The other instance of halal-madness that BDB is willing to concede occurs in the same book: Ecclesiastes 10:13 (cf. 9:3), where the feminine nounהוללות (holelut) is modified by the word רעה (ra’a), the common Hebrew word for evil, and both reflect the result of a process that starts with speaking nonsense.

The younger lexicon of HAW, however, counts sixteen instances of this meaning of madness; enough to recognize a whole separate root (1 Samuel 21:13, Psalm 102:9, Jeremiah 25:16).


Note

Here at Abarim Publications we are not at all convinced that these three seemingly different groups of meanings are so dissimilar that the existence of three separate verbs is the only logical conclusion. Even after a century of quantum mechanics, many people still have the tendency to lean towards determinism; the erroneous idea that one thing invariably leads to another and every situational mode can be classified in its rigorous category. But black-and-white thinking is old, and in the Biblical arena it never even existed. Sure, good opposes evil but not the way that wisdom opposes folly. And halal can not be radically nested under the wings of either wisdom or folly, but is rather a third modus. In Ecclesiastes 2:12, Solomon resolves to look at (1) wisdom, (2) holela, and (3) folly, and not (a) wisdom and (b) holela-and-folly.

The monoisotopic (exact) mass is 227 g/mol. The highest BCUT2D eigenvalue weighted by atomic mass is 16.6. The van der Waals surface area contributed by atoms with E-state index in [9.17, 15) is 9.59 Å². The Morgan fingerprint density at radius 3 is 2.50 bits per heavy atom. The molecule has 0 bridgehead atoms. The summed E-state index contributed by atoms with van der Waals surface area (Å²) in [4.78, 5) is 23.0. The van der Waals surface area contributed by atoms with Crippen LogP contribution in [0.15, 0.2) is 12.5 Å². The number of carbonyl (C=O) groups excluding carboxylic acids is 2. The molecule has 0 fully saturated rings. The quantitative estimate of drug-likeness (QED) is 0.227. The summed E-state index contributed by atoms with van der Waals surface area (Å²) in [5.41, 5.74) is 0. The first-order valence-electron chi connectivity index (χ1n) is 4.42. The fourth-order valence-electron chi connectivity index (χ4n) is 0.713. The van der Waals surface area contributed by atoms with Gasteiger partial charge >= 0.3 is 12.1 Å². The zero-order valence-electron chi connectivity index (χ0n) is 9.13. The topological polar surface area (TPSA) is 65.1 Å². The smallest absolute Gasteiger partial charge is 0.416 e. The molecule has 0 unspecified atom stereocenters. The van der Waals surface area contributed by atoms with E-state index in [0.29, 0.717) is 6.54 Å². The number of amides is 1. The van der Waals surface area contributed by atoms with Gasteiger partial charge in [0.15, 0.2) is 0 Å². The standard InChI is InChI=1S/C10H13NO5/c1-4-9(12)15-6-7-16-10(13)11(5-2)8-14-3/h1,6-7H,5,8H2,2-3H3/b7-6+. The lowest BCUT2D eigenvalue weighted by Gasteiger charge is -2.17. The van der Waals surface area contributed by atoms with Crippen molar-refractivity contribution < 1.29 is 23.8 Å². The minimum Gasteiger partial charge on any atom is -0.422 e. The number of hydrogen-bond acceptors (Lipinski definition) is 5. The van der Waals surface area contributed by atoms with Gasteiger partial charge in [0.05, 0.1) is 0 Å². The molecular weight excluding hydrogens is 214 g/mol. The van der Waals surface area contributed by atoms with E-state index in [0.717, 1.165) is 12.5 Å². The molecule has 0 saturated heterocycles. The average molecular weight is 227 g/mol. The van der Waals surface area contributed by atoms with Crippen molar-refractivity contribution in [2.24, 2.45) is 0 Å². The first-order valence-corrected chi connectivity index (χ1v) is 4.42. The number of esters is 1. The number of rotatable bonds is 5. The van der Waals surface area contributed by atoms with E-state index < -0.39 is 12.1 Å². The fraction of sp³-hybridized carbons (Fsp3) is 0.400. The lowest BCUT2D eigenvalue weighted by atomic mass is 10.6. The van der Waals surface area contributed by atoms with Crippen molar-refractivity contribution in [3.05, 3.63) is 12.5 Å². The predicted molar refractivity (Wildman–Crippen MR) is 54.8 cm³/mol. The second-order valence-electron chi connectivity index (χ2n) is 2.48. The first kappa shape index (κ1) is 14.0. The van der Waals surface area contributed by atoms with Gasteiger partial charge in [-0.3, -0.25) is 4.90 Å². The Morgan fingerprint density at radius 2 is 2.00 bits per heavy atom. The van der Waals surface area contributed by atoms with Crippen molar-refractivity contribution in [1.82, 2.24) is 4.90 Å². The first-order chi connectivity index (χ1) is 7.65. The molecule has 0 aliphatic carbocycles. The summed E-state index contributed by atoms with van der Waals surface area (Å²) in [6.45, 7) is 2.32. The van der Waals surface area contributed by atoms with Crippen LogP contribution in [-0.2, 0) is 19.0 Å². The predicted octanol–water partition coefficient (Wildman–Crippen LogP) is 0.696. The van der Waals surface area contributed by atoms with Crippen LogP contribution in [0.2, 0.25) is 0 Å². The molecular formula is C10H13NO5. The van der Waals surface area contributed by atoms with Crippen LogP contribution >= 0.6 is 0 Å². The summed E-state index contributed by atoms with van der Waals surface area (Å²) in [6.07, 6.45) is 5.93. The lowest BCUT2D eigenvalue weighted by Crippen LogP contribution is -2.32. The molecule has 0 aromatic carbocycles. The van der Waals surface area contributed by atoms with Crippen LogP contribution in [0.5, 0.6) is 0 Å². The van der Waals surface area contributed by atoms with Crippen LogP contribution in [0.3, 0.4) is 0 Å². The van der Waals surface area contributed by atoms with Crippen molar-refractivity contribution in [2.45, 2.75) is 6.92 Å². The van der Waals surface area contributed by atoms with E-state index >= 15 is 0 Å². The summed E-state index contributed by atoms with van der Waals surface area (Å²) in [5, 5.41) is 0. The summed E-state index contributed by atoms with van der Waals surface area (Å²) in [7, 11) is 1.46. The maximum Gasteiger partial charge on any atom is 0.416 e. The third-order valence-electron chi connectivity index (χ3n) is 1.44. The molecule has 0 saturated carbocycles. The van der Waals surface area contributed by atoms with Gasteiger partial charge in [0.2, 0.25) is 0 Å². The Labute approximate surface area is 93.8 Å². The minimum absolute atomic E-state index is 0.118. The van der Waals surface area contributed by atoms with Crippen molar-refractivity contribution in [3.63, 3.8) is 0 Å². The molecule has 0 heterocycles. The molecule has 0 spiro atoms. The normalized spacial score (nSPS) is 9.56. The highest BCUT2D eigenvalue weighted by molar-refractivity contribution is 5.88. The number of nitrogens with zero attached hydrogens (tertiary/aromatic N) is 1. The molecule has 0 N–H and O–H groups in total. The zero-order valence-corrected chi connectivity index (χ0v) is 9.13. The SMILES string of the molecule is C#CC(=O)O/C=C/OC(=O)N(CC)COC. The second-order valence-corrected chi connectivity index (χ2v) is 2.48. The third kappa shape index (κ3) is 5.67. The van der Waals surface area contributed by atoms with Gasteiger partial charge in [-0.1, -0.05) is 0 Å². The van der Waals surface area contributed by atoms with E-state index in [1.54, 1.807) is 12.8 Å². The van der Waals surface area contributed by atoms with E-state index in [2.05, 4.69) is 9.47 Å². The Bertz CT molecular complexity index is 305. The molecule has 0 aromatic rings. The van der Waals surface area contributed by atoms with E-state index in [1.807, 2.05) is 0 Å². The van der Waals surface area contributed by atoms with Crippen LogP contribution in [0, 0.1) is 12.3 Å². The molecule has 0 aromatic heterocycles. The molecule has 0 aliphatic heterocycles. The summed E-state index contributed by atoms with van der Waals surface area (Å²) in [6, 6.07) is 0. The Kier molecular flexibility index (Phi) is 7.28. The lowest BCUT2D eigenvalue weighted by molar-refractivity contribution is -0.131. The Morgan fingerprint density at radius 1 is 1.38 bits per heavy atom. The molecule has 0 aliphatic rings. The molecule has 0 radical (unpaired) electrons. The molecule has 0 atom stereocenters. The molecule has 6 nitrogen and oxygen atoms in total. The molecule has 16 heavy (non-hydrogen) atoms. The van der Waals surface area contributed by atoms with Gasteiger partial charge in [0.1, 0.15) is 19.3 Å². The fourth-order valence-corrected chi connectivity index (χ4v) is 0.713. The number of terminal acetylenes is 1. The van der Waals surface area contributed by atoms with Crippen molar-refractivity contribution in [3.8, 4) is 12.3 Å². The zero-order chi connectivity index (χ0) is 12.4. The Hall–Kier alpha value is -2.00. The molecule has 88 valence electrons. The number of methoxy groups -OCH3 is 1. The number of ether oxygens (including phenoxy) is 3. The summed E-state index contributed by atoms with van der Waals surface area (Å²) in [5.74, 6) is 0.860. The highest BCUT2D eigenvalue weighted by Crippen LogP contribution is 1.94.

Halal denotes an exuberance, for whatever reason. It takes no great poetic leap to see symmetry between the shining of a star and the praising of a worshiper, certainly also because in the Bible true believers are compared to stars (Daniel 12:3). Halal denotes a letting go of restraints and inhibitions, and, entirely depending on the heart behind it, can result in either a complete surrender to God’s control, or a detrimental flight without anyone at the helm. Halal can turn to either a most holy expression of devotion or else a blasphemous display of derangement.